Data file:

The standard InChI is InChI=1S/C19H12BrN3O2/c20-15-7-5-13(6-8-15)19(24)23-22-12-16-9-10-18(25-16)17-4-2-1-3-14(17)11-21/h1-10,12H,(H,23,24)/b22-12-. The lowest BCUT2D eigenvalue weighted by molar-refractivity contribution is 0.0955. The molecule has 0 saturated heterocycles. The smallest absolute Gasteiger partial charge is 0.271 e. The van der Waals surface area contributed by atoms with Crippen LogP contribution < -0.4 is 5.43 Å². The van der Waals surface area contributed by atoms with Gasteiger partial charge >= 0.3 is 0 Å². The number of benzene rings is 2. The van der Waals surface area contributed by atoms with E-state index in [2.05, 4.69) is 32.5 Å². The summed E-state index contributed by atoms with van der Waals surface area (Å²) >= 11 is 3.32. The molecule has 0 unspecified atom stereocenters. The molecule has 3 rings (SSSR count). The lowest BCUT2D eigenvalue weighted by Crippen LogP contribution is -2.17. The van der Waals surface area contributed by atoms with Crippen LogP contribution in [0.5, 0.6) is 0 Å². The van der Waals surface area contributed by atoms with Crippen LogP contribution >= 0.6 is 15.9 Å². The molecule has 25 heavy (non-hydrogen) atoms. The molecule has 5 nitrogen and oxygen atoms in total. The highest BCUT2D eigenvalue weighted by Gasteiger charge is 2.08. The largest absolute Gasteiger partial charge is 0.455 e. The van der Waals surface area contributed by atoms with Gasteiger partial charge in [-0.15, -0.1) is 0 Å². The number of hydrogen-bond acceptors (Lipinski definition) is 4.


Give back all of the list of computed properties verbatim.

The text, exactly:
The standard InChI is InChI=1S/C19H12BrN3O2/c20-15-7-5-13(6-8-15)19(24)23-22-12-16-9-10-18(25-16)17-4-2-1-3-14(17)11-21/h1-10,12H,(H,23,24)/b22-12-. The lowest BCUT2D eigenvalue weighted by molar-refractivity contribution is 0.0955. The molecule has 0 saturated heterocycles. The smallest absolute Gasteiger partial charge is 0.271 e. The van der Waals surface area contributed by atoms with Crippen LogP contribution < -0.4 is 5.43 Å². The van der Waals surface area contributed by atoms with Gasteiger partial charge >= 0.3 is 0 Å². The number of benzene rings is 2. The van der Waals surface area contributed by atoms with E-state index in [2.05, 4.69) is 32.5 Å². The summed E-state index contributed by atoms with van der Waals surface area (Å²) >= 11 is 3.32. The molecule has 0 unspecified atom stereocenters. The molecule has 3 rings (SSSR count). The lowest BCUT2D eigenvalue weighted by Crippen LogP contribution is -2.17. The van der Waals surface area contributed by atoms with Crippen LogP contribution in [0.5, 0.6) is 0 Å². The van der Waals surface area contributed by atoms with Crippen LogP contribution >= 0.6 is 15.9 Å². The molecule has 25 heavy (non-hydrogen) atoms. The molecule has 5 nitrogen and oxygen atoms in total. The highest BCUT2D eigenvalue weighted by Gasteiger charge is 2.08. The largest absolute Gasteiger partial charge is 0.455 e. The van der Waals surface area contributed by atoms with Gasteiger partial charge in [-0.15, -0.1) is 0 Å². The number of hydrogen-bond acceptors (Lipinski definition) is 4.